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After several moves I have not been able to get back to reloading. Been hunting with a 270 WIN for around 20 years and have great success with HONDY 140SST, very accurate and effective bullet. Lately been using the FED 150 Fusion and very happy with it. Fusion has been accurate for me in 2 270's and 1 243. When I reloaded it was with 140gr Sierra GK, an accurate bullet and did the job. I have tried Nosler options but my rifles were not accurate with them. Any hunting bullet whether cup and core or bonded or partition will work, it's up to you just have to decide what kind of accuracy you like.
 

Calvin45

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Nipawin, Saskatchewan, Canada
One other projectile of interest to the budget minded hunter seeking versatility of application would be the federal fusion line, now available as a handloading component. Much cheaper than most bonded core bullets, plenty good ballistic coefficient for the ranges you foresee shooting at, typically give excellent accuracy and perform as advertised, not too tough for fast kills on deer, not prone to shallow penetration and the concerns one would have with elk.
 

Calvin45

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Definitely Nosler partitions. I've had a 100 Gr. Hornady interlock blow up on the shoulder of a whitetail out of my 257 Wby. Have never had a failure with partitions.
Nobody in their right mind would question the partition as a safe bet for hunting, but it is very pricey and the OP specified budget-friendliness as being important to them. Not arguing, just highlighting that the partition is not satisfying all the criteria.
 

bullet man

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Oct 23, 2019
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dallas ga
I used the win power points for years at shorter ranges devastating performance dead right there nickle size entrance and softball size exit. I got a great deal on federal fusions so I bought 500 of them I like the 150 gr myself.
 

Quintus

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Apr 15, 2013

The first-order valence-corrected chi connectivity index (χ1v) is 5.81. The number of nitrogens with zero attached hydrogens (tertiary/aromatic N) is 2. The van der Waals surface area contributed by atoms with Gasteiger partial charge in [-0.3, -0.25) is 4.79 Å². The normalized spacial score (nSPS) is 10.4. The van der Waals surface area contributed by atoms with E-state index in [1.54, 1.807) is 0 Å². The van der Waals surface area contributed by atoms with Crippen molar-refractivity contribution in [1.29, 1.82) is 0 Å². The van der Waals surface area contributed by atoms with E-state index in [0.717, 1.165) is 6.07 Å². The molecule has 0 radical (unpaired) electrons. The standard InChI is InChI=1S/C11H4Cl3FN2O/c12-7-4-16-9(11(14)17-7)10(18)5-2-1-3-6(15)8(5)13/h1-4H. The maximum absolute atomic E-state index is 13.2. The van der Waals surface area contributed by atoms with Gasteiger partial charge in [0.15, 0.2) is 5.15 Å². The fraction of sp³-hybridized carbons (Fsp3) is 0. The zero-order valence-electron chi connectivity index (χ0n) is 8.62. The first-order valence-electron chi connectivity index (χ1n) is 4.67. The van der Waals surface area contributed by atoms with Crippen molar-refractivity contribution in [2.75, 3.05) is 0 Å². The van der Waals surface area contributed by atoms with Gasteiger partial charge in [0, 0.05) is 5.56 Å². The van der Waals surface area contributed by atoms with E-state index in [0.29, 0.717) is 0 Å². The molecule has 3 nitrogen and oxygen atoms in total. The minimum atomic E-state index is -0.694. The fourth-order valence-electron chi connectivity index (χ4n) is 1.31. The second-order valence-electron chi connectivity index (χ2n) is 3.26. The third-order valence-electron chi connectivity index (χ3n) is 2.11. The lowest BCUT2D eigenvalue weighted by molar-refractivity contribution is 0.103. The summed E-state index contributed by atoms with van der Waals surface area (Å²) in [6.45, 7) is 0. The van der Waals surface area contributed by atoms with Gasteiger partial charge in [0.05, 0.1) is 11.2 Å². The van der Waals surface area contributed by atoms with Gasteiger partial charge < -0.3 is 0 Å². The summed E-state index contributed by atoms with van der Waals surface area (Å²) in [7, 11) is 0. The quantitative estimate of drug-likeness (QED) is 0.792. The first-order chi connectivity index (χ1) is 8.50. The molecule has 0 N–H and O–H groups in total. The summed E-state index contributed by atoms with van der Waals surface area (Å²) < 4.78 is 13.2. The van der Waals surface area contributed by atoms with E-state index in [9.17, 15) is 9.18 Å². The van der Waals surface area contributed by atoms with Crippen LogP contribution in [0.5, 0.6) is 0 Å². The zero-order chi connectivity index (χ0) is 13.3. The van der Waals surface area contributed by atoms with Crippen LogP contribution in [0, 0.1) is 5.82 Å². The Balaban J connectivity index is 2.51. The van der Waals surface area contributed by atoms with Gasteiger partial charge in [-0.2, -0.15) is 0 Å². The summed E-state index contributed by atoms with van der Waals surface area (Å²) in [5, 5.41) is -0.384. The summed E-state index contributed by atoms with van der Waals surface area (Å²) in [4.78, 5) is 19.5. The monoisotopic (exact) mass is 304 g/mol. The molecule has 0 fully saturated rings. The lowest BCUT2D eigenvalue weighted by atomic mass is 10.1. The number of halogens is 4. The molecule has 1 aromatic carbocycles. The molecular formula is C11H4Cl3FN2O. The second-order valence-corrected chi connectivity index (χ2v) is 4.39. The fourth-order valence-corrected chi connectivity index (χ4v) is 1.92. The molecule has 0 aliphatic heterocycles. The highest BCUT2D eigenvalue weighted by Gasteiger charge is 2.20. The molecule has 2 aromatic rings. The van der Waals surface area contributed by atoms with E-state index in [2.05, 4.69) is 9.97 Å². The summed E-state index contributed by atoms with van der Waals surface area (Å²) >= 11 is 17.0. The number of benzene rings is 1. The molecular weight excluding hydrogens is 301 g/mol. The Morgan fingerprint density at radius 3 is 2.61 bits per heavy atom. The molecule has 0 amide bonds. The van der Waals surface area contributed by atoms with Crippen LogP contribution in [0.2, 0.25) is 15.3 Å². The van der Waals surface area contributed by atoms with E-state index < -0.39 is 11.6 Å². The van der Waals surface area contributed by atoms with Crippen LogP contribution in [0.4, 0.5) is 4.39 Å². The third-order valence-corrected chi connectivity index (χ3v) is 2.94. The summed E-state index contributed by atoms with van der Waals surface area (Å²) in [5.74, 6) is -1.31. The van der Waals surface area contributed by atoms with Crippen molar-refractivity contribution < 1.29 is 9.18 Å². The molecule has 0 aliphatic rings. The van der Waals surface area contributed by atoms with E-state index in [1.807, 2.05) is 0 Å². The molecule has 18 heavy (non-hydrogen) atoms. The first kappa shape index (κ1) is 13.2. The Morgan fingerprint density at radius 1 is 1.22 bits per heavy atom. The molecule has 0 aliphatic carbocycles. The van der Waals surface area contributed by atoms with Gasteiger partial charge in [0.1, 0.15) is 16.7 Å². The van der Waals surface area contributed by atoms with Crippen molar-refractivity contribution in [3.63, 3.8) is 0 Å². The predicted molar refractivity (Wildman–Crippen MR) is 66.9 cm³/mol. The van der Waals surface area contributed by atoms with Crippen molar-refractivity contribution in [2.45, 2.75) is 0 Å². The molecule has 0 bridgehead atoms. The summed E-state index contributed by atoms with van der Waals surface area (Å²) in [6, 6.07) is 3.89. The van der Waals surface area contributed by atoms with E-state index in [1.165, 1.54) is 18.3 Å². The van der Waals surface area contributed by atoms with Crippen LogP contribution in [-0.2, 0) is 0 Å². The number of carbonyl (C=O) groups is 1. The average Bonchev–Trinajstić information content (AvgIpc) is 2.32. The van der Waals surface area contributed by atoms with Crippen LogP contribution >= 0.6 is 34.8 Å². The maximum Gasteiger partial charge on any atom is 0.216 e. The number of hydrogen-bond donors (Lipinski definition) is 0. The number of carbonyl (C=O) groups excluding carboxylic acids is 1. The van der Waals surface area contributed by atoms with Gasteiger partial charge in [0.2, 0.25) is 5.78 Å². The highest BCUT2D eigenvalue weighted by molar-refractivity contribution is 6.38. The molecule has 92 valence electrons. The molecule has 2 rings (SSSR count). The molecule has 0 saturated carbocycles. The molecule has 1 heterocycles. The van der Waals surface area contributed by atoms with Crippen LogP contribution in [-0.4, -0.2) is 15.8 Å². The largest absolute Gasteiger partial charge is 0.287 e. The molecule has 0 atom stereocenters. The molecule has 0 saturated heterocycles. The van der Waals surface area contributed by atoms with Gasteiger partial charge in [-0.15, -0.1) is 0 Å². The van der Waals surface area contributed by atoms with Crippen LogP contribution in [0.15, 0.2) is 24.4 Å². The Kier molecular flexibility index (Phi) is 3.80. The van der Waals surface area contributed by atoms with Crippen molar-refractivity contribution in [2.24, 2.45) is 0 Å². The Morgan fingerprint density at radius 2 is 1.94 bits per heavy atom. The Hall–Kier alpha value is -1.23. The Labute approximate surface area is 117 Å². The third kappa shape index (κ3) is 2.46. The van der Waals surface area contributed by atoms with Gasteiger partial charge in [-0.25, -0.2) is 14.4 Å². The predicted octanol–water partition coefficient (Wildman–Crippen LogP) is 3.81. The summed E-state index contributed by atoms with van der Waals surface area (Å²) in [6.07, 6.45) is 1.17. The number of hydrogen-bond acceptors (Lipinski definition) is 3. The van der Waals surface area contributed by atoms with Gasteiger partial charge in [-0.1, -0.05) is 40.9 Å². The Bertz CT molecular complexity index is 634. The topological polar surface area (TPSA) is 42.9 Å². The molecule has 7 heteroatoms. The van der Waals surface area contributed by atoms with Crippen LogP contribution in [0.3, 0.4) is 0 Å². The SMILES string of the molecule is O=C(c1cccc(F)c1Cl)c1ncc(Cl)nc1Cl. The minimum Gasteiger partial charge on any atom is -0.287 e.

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The Sierra HPBT Gameking fills the bill. Tough for a cup and core it ends up in that perfect magazine picture mushroom. Very accurate in the dozen or so 270s I have used them in (Wby, WSM, and Win). And reasonably priced. Until this years prices I would have said the 140 Accubonds, but they are nearly up to the Partition price now.
 

memtb

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I know there are plenty of threads on here about Nosler, Berger, Hammer, etc., all of which are great bullets.
With this gun though, it is the one I shoot the most, hands down.
The longest shot on game it has and will ever see is 500yds on a deer, but more often 300yds or less. The occasional elk at the same range, no greater than 300yds.
Since I shoot this one so frequently, I would like to find a balance between a good bullet and a reasonable cost.
Speer Boat Tails? Partitions? Hot cores? Other options?

What do you guys think?

If primarily elk.....the 140 Barnes TSX. If for multiple species....the Barnes 130 TTSX! You would be well served with either one for all big game! While my daughter doesn’t have a lot of kills.....the 140 TSX’s have performed well for her. Her mother and I have been using Barnes exclusively since the early ‘90’s, though in larger calibers.....from antelope/deer, elk, bear, moose and the occasional coyote! memtb
 

Quintus

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If primarily elk.....the 140 Barnes TSX. If for multiple species....the Barnes 130 TTSX! You would be well served with either one for all big game! While my daughter doesn’t have a lot of kills.....the 140 TSX’s have performed well for her. Her mother and I have been using Barnes exclusively since the early ‘90’s, though in larger calibers.....from antelope/deer, elk, bear, moose and the occasional coyote! memtb
TSXs are awesome, but like the Partition and other premiums they are 75 cents a piece not 30.
 

Ranger Rick

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Idaho
I’ve heard a couple accounts of the SST fragging apart at close ranges. Has this ever happened to you?
Last year’s elk was at 30 yards. The SST passed through the spine right behind the shoulder. Zero fragmentation, minimal expansion, fractured spinal cord, dropped like a load of bricks 🧱 . That round zings. This year, I will try Hornady’s Precision Hunter. I started with Nosler Partition in the 80’s, and it never failed. But I like to try new things this century.
 

mwkelso

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Aug 4, 2019
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Hayden, ID
To add to the question a bit, why do the Sierra’s not have the popularity that Barnes, Berger, Nosler and Hornady have?
Is this one of the “great product, lack of marketing” items? Or is there more to it than that?